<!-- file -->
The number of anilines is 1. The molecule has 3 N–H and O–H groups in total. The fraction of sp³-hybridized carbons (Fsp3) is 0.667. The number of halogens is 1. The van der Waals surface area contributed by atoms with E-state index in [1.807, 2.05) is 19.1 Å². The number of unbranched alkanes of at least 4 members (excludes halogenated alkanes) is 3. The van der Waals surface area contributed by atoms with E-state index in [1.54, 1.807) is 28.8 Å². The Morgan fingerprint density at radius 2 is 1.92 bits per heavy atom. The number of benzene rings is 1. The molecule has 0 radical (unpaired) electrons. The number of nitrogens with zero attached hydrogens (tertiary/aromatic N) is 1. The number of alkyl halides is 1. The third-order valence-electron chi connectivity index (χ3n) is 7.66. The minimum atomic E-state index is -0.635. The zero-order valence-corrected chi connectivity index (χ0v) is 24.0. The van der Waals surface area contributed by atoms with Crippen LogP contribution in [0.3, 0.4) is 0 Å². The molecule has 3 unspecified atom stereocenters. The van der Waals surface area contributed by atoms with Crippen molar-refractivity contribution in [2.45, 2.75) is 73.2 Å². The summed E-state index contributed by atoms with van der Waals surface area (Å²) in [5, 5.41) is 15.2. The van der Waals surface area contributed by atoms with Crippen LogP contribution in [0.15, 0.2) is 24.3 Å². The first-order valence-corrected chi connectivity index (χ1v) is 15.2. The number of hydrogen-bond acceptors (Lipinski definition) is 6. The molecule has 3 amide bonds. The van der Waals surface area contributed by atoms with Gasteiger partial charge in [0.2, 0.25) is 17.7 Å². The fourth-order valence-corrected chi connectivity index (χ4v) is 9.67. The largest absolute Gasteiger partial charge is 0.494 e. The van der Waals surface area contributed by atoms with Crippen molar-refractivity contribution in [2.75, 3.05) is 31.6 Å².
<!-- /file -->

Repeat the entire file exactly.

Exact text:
The number of anilines is 1. The molecule has 3 N–H and O–H groups in total. The fraction of sp³-hybridized carbons (Fsp3) is 0.667. The number of halogens is 1. The van der Waals surface area contributed by atoms with E-state index in [1.807, 2.05) is 19.1 Å². The number of unbranched alkanes of at least 4 members (excludes halogenated alkanes) is 3. The van der Waals surface area contributed by atoms with E-state index in [1.54, 1.807) is 28.8 Å². The Morgan fingerprint density at radius 2 is 1.92 bits per heavy atom. The number of benzene rings is 1. The molecule has 0 radical (unpaired) electrons. The number of nitrogens with zero attached hydrogens (tertiary/aromatic N) is 1. The number of alkyl halides is 1. The third-order valence-electron chi connectivity index (χ3n) is 7.66. The minimum atomic E-state index is -0.635. The zero-order valence-corrected chi connectivity index (χ0v) is 24.0. The van der Waals surface area contributed by atoms with Crippen LogP contribution in [0.3, 0.4) is 0 Å². The molecule has 3 unspecified atom stereocenters. The van der Waals surface area contributed by atoms with Crippen molar-refractivity contribution in [2.45, 2.75) is 73.2 Å². The summed E-state index contributed by atoms with van der Waals surface area (Å²) in [5, 5.41) is 15.2. The van der Waals surface area contributed by atoms with Crippen LogP contribution in [0.15, 0.2) is 24.3 Å². The first-order valence-corrected chi connectivity index (χ1v) is 15.2. The number of hydrogen-bond acceptors (Lipinski definition) is 6. The molecule has 3 amide bonds. The van der Waals surface area contributed by atoms with Gasteiger partial charge in [0.2, 0.25) is 17.7 Å². The fourth-order valence-corrected chi connectivity index (χ4v) is 9.67. The largest absolute Gasteiger partial charge is 0.494 e. The van der Waals surface area contributed by atoms with Crippen molar-refractivity contribution in [2.75, 3.05) is 31.6 Å².